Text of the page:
I took one jewelry class (Metals 1) that previous spring, and the biggest thing I took away from that class was a focus on craftsmanship and technique with hand-tools and a willingness to just dive in and, you know, play with a 2,000 degree flame.

My Christmas present was money towards a propane+oxygen setup for the Smith Little Torch. Between the torch and all of the necessary supplies and safety items, I wiped out my summer's profits, but hopefully all in the interest of great things to come.

Back in January I filmed this vlog, edited the video, and managed to stick all of the files on the wrong harddrive. Now I've dubbed it-- so feel free to join me in a tour of my amazing studio!

Tuesday, June 30, 2015

Art Dump {Color Theory}



Art school adventures continued! As any long-time reader knows, I am currently attending a university that offers an in-depth art department. I've already shared some of my artwork from Freshman classes: 2D Design, Drawing I, and Drawing II. Freshman year I also took Metalwork and 3D design.

Now that I've completed my sophomore level studies, I'm taking a look back at my progress throughout sophomore year.

I am shooting for a double major in Graphic Design and Illustration, with a minor in Art History. This spring, I completed portfolio reviews and was formally accepted into the Dual major program! This spring also marks the end of my Foundation studies; starting next fall, I get to take specialized classes in graphic design and illustration.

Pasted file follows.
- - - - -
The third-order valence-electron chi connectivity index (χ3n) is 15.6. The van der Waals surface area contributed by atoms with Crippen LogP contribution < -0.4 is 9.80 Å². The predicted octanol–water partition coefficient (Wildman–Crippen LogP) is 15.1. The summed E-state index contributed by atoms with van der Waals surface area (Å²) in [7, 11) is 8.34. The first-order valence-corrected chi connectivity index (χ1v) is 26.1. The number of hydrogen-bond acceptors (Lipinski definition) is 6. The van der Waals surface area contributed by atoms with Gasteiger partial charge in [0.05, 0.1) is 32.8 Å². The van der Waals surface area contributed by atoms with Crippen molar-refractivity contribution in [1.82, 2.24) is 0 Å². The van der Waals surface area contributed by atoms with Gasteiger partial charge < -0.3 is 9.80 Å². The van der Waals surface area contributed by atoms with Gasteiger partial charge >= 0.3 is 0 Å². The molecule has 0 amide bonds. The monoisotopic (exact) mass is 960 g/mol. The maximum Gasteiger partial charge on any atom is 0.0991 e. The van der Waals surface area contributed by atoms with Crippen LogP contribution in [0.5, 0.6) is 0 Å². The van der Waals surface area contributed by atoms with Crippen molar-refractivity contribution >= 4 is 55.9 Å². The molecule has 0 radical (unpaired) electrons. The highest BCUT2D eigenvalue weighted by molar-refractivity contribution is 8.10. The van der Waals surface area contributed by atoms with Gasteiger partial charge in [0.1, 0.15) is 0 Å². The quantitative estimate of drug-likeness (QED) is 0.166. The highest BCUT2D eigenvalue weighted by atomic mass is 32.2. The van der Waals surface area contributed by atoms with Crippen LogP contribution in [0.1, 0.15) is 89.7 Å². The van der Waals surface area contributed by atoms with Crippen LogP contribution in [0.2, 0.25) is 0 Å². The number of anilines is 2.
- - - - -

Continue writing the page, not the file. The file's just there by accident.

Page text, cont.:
This is what the dorm room looked like while I was putting together my application portfolio.

Back in the fall I took three art classes, and three ge-eds (Calculus-- which I actually enjoyed--, a really awesome literature class, and Anthropology).

My favorite class of sophomore autumn was, by far, Intermediate Design (otherwise known as Color Theory).

A very sweet, knowledgeable Polish artist taught the class. She challenged us all with complicated assignments and in-depth critiques, and I have to say that both my painting skills and my eye for design improved dramatically last autumn.

But let's just say, I had no idea how much could be involved in the study of color.



Sure, back in eighth grade I was so confused by how color worked that I read the Wikipedia article on color, studied the way that color frequencies are absorbed and refracted, made my mom buy me two prisms, got thoroughly confused about color spaces and gamuts, and proudly knew how the eye detects color and sends the signals through ganglion cells.

Normal people totally do that, right? (ha). But, aside from a "gut reaction" to what colors go well together, I had no objective understanding of how subjective color can be. Of the ways that they affect one another and regularly trick your brain with a myriad optical illusions. Of how to pay attention to hue, value, and more to made educated choices in your artwork.

We didn't have any assigned textbook readings for this class, but hands-on experimentation is, I think, pretty much the best way to learn about color theory.

Turns out that hands-on experimentation means the most homework I had ever dealt with in an art class.





And now begins the art dump! Unlike some of my other classes, I'm actually excited to share every project I worked on, so beware of the length of this post. :)

Color Value Study


The first project focused on learning about value and how to see the value of colors when the hue would normall overwhelm.

We first came up with designs-- mine was inspired by Fluer de Lis.



Then, each "set" was painted with acrylics. The full fluer-de-lis design was done in high contrast, and the dismantled one in low contrast. Each shape had to have it's own value.

The top set on the left page was done in nonchromatic gray (black + white) and the bottom set was done in chromatic gray (black + white + just enough color to give a gentle tone).

The right page features full color (only fully pigmented paints of analgous colors were allowed to be mixed) and muted color (a color + white or black to made a tint or shade, or a color + a color from across the pond on the color wheel).